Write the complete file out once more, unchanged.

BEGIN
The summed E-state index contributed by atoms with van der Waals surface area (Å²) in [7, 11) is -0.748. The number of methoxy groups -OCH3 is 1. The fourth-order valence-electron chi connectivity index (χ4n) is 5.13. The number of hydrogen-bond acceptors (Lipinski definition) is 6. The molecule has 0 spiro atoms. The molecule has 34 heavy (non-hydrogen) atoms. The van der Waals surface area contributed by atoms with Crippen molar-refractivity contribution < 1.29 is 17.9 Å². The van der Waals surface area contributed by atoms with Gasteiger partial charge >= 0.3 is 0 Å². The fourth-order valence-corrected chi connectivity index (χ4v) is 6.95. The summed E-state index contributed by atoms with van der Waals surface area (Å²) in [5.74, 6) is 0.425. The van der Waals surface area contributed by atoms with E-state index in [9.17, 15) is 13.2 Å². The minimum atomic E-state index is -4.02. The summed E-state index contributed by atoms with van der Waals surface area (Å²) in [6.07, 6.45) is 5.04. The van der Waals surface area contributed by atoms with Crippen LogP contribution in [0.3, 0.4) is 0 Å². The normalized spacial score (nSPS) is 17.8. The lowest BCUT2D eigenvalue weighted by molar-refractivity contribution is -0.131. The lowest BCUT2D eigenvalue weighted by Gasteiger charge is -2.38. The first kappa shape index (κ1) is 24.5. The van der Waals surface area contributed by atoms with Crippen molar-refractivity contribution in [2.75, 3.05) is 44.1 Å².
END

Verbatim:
The summed E-state index contributed by atoms with van der Waals surface area (Å²) in [7, 11) is -0.748. The number of methoxy groups -OCH3 is 1. The fourth-order valence-electron chi connectivity index (χ4n) is 5.13. The number of hydrogen-bond acceptors (Lipinski definition) is 6. The molecule has 0 spiro atoms. The molecule has 34 heavy (non-hydrogen) atoms. The van der Waals surface area contributed by atoms with Crippen molar-refractivity contribution < 1.29 is 17.9 Å². The van der Waals surface area contributed by atoms with Gasteiger partial charge >= 0.3 is 0 Å². The fourth-order valence-corrected chi connectivity index (χ4v) is 6.95. The summed E-state index contributed by atoms with van der Waals surface area (Å²) in [5.74, 6) is 0.425. The van der Waals surface area contributed by atoms with E-state index in [9.17, 15) is 13.2 Å². The minimum atomic E-state index is -4.02. The summed E-state index contributed by atoms with van der Waals surface area (Å²) in [6.07, 6.45) is 5.04. The van der Waals surface area contributed by atoms with Crippen LogP contribution in [0.3, 0.4) is 0 Å². The normalized spacial score (nSPS) is 17.8. The lowest BCUT2D eigenvalue weighted by molar-refractivity contribution is -0.131. The lowest BCUT2D eigenvalue weighted by Gasteiger charge is -2.38. The first kappa shape index (κ1) is 24.5. The van der Waals surface area contributed by atoms with Crippen molar-refractivity contribution in [2.75, 3.05) is 44.1 Å².